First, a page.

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A Familiar Health Care Model

Harold E. Cohen, RPh
Editor-in-Chief

8/20/2013

US Pharm. 2013;38(8):1.

These are exciting times for the profession of pharmacy. In the last few months there has been a flood of major reports issuing from various credible sources that underscore the important role pharmacists could play in curbing needless health care spending while improving health care outcomes. Not since 1996—when the city of Asheville, North Carolina, a self-insured employer, decided to tap community pharmacists for their drug expertise in overseeing employees with chronic health problems—has such a voluminous amount of positive health data been published. While each report approaches the subject of medication compliance and adherence from a different perspective, the messages from all the data come across crystal clear: the U.S. health care system is broken, patients are suffering because of it, and pharmacists can help fix it. Over the past 17 years, the Ashville Project, which started as an experiment in health care, has been pouring out positive outcomes data while continuing to keep the city’s health care costs in check.

In one study, titled Medication Adherence in America: A National Report Card, Langer Research Associates in concert with the National Community Pharmacists Association gave Americans aged 40 years and older with chronic medical conditions an average grade of C+ on their medication usage. But even more disturbing, the report gave 1 in 7 adults with chronic conditions, or the equivalent of more than 10 million people, a failing grade of F.

Another study approached the health care debacle from a financial perspective. According to data compiled by the IMS Institute for Healthcare Informatics, titled Avoidable Costs in U.S. Healthcare, “healthcare costs caused by improper and unnecessary use of medicines exceeded $200 billion in 2012.” This is equal to 8% of the nation’s health care spending that year and “would be sufficient to pay for the health care of more than 24 million currently uninsured citizens.” The report identified six key areas of opportunity to reign in the excessive costs. These include medication nonadherence, delayed evidenced-based treatment practice, misuse of antibiotics, medication errors, suboptimal use of generics, and mismanaged polypharmacy in older adults. Pharmacists practicing medication therapy management on an ongoing basis could easily control each of these areas.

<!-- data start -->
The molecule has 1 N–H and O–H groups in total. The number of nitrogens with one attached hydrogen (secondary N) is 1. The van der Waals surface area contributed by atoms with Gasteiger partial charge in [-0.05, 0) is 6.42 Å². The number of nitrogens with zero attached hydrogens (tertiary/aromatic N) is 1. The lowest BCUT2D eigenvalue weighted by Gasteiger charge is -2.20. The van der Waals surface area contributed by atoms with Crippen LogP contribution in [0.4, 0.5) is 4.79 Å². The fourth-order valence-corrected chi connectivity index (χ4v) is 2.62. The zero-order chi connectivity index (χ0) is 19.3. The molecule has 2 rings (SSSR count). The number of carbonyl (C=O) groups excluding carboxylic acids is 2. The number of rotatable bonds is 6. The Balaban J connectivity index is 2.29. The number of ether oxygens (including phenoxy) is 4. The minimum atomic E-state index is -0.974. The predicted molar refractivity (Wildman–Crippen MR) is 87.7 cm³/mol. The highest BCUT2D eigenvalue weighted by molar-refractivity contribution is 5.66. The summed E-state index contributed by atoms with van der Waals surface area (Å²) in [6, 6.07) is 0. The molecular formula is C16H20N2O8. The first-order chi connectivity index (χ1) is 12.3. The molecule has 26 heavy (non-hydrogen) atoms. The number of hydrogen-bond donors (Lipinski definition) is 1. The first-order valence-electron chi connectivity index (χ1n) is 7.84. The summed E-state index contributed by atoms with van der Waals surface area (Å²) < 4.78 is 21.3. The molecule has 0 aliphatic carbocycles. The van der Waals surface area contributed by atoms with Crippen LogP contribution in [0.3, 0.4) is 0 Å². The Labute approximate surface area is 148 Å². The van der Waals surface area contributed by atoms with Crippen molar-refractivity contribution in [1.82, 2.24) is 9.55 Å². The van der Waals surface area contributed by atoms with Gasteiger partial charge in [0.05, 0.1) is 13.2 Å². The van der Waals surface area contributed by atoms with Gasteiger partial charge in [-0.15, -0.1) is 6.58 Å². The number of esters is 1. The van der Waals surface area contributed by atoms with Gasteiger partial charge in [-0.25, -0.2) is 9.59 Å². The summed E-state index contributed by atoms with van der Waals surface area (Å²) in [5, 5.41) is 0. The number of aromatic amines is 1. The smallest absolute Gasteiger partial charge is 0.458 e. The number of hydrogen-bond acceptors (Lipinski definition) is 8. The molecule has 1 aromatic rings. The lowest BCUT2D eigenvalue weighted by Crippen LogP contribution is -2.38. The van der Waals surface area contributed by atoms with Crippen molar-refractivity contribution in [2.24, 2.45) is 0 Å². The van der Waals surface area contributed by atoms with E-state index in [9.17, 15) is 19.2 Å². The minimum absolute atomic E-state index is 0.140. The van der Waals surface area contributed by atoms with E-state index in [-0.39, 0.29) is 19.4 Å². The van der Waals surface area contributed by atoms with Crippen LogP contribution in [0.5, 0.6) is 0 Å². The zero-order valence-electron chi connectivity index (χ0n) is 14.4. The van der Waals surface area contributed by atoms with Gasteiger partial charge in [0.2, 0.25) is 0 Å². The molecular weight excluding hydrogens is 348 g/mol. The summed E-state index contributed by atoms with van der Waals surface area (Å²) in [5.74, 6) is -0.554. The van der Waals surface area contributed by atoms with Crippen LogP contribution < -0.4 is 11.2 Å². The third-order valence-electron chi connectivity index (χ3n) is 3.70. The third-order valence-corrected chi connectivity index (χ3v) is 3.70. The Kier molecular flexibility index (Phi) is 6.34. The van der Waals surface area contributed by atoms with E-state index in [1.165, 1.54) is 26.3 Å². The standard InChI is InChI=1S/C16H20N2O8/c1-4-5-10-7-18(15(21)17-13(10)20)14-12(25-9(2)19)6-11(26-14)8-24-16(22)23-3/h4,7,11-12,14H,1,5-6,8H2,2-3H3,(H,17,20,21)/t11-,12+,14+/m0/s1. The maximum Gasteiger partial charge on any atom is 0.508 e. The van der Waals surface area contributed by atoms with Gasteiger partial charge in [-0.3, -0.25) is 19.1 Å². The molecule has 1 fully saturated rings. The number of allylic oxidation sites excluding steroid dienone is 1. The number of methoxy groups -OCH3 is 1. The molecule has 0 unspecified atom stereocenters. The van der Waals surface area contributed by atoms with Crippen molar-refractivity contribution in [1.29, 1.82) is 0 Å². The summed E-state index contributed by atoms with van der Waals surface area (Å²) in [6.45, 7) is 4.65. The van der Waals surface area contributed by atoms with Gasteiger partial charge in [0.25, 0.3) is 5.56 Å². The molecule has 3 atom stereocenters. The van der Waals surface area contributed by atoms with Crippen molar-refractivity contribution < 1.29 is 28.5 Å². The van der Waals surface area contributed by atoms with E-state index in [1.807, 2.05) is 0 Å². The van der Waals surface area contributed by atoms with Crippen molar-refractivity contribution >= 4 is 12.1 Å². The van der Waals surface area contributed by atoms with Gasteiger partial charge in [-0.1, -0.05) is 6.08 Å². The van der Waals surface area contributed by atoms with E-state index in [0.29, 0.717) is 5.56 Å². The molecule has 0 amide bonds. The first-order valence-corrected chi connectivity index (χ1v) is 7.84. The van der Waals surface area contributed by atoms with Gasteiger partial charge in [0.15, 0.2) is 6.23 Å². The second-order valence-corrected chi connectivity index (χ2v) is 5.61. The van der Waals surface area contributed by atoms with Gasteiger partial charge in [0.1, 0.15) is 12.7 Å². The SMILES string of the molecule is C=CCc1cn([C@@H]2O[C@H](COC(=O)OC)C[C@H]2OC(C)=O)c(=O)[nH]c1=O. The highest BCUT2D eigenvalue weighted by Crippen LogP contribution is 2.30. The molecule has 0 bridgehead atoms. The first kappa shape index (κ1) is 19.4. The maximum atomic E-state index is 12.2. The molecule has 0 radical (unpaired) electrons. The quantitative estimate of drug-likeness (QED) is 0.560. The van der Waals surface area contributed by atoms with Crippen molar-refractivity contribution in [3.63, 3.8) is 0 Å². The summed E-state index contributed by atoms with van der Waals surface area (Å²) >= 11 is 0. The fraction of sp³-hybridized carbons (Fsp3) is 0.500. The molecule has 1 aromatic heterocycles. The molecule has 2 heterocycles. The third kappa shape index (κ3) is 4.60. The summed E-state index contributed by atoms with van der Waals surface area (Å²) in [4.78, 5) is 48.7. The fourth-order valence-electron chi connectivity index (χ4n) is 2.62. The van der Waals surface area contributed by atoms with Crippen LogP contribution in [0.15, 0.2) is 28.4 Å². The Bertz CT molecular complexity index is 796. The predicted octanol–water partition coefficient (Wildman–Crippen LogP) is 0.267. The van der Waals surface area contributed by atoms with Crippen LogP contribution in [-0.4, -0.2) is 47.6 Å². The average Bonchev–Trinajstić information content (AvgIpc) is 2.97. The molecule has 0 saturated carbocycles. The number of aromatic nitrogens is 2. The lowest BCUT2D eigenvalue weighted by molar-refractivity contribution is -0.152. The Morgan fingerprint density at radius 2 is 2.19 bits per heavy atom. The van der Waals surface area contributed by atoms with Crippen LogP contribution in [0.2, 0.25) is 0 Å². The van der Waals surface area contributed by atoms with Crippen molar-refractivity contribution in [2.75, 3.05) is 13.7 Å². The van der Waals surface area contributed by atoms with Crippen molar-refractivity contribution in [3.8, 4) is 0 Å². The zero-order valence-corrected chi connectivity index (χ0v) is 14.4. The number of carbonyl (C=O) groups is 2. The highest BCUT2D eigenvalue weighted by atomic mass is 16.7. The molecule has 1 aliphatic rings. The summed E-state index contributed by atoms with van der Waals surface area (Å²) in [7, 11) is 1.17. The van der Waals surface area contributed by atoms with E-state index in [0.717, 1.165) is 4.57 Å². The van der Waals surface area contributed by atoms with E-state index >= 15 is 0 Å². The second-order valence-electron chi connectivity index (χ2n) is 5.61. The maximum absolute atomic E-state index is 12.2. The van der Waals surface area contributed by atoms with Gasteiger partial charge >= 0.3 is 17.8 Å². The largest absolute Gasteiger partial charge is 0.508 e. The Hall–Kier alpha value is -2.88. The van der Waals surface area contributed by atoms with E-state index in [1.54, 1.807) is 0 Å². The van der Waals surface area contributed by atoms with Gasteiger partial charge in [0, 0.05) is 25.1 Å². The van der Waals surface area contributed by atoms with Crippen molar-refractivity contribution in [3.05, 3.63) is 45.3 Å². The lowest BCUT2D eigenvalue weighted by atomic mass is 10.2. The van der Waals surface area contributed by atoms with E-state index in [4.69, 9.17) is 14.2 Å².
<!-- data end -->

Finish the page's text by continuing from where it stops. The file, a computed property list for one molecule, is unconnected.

Medication adherence was also the key topic in a research study conducted by Avalere Health and funded by the National Association of Chain Drug Stores. The authors of this study concluded that “prescription drugs, when used appropriately, are often the most cost-effective component of the healthcare delivery system.” They continued to say that incentivizing patients with lower copayments, reducing dosing frequency, and using pharmacist-directed medication therapy management are “innovative strategies” that could be used to increase adherence and improve outcomes.

As Yogi Berra was fond of saying, “It’s déjà vu all over again.” Nearly 2 decades after the launch of the Ashville Project, a familiar health care model is emerging once again and is one that pharmacists should embrace without hesitation. For years, insurance providers and payers have ignored the value pharmacists bring to our health care system. There is too much irrefutable evidence and data to ignore their importance in improving health care outcomes and lowering health care costs in the U.S. as patients live longer and, hopefully, healthier lives. Pharmacists need to be fully integrated into our health care system and recognized and paid appropriately as the medication specialists they are.

To comment on this article, contact editor editor@uspharmacist.com.
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